The layoffs are at Cephalon's generic operations, while Teva insists it is expanding Israeli R&D activity.
Market sources report that Teva Pharmaceutical Industries Ltd. (Nasdaq: TEVA; TASE: TEVA) is firing 1,000 employees, less than a month after it completed the acquisition of Cephalon. Teva expects at least $500 million in synergies from the acquisition - and they will come from layoffs.
The firings account for 27% of Cephalon's workforce before its acquisition - a very high proportion. For the sake of comparison, Teva fired fewer than 10% of Barr's employees following its acquisition in 2008. Teva is not firing employees in Israel; most of the layoffs will be in Europe and the US.
At $6.8 billion, Cephalon is Teva's biggest acquisition of a brand pharmaceuticals company, and adds several brand drugs that are already on the market to the company's products line. Most of the layoffs at Cephalon are in its generics business which became redundant.
In 2010, Cephalon acquired Swiss generics company Mepha AG for CHF 622.5 million ($590 million). Mepha also develops improved versions of brand drugs that are already on the market by improving the delivery technologies or dosages. Mepha had 620 employees, mostly in Switzerland, when it was acquired by Cephalon.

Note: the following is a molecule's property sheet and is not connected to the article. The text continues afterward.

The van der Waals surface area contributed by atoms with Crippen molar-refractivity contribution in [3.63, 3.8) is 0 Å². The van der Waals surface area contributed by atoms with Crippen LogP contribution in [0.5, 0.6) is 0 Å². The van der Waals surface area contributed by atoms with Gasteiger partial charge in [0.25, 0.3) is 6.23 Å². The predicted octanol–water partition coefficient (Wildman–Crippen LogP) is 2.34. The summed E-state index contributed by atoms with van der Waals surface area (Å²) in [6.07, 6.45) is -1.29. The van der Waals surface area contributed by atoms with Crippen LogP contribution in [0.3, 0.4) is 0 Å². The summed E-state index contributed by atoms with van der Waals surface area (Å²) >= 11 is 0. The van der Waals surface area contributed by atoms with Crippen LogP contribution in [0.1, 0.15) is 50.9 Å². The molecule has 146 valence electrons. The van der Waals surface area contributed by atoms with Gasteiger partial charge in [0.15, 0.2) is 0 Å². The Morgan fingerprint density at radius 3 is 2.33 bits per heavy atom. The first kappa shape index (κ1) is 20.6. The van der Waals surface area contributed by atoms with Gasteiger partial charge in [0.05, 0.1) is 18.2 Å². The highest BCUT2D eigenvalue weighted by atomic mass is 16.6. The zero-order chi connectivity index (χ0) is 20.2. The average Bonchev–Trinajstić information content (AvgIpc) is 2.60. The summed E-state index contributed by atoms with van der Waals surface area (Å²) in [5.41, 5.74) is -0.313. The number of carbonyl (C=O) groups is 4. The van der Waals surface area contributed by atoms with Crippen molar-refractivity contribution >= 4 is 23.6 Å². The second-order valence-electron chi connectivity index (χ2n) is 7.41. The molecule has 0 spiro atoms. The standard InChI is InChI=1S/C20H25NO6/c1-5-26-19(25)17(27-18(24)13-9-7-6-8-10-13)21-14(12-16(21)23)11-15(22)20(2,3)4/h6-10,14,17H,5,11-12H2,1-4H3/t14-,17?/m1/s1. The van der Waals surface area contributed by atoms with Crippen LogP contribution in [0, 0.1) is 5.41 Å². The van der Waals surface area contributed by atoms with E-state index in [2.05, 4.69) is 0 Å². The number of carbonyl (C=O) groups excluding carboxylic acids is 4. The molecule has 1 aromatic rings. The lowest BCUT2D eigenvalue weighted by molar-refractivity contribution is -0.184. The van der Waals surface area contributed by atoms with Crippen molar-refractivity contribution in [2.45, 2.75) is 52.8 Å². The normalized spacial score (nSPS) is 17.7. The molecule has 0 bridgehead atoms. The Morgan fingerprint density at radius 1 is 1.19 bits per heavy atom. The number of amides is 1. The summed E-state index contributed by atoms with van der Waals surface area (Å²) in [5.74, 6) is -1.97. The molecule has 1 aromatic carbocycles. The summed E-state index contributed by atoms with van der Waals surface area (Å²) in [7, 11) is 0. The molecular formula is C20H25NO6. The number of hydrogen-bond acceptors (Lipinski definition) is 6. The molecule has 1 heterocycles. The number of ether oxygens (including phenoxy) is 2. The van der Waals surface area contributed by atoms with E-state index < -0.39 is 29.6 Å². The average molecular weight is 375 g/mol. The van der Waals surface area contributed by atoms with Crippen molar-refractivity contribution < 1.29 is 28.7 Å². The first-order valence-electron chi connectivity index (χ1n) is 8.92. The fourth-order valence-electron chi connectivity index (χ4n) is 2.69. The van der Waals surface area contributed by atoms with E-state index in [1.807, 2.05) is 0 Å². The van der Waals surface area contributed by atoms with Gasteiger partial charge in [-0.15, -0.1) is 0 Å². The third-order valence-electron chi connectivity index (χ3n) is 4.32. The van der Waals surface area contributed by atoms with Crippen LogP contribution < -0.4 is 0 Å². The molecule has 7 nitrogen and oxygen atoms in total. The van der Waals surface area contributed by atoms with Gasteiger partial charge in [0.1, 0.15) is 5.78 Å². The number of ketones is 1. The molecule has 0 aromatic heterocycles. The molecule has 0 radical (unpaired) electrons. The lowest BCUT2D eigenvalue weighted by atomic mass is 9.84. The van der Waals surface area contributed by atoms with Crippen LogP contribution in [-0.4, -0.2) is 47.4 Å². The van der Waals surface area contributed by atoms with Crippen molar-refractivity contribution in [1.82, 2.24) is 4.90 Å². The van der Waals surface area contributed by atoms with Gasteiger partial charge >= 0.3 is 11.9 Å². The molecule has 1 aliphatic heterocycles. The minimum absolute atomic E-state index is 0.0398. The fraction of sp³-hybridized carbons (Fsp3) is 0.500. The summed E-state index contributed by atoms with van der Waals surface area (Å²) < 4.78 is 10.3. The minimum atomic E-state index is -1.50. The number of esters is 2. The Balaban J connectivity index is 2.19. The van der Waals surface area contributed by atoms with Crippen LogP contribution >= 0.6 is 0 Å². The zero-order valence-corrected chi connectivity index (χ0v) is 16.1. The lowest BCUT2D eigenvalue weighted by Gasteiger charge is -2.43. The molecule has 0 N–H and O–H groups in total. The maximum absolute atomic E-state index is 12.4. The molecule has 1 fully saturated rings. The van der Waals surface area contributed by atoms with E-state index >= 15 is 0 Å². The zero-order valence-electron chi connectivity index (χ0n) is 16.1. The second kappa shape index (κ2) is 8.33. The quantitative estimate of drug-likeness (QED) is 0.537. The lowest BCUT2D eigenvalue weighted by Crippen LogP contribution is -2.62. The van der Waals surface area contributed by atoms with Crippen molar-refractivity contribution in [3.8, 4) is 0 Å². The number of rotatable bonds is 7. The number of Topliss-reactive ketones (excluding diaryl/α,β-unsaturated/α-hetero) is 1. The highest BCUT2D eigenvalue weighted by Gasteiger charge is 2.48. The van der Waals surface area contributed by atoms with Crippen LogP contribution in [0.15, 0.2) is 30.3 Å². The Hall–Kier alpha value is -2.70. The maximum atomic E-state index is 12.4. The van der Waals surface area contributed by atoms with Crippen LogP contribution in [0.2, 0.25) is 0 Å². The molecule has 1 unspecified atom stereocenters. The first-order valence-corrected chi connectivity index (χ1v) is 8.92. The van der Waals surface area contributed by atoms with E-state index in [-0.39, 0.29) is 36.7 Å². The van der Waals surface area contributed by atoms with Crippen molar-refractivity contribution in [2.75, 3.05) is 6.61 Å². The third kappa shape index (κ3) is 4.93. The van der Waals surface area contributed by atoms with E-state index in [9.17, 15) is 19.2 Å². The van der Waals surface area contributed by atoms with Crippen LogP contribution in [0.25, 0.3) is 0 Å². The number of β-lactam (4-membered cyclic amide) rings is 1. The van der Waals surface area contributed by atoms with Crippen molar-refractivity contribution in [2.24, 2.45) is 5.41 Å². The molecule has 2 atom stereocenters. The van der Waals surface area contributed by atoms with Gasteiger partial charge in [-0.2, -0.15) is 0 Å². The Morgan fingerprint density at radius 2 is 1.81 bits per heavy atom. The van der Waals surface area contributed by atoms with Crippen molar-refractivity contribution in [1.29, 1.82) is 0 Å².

Market sources thought that the merging of Cephalon and Teva's R&D operations might affect Teva's innovative operations in Israel. These suspicions were highlighted by the departure of Teva VP global branded products Dr. Yitzhak Peterburg and his replacement by Cephalon CEO Kevin Buchi. Teva denied the reports, saying that it would expand its Israeli R&D operations, which include 800 employees, 300 of whom develop innovative drugs.
Teva executives including president and CEO Shlomo Yanai and CFO Eyal Desheh are currently in the US, overseeing in person the integration of Cephalon and to prepare its work plan for 2012.
Published by Globes [online], Israel business news - www.globes-online.com - on November 8, 2011
© Copyright of Globes Publisher Itonut (1983) Ltd. 2011
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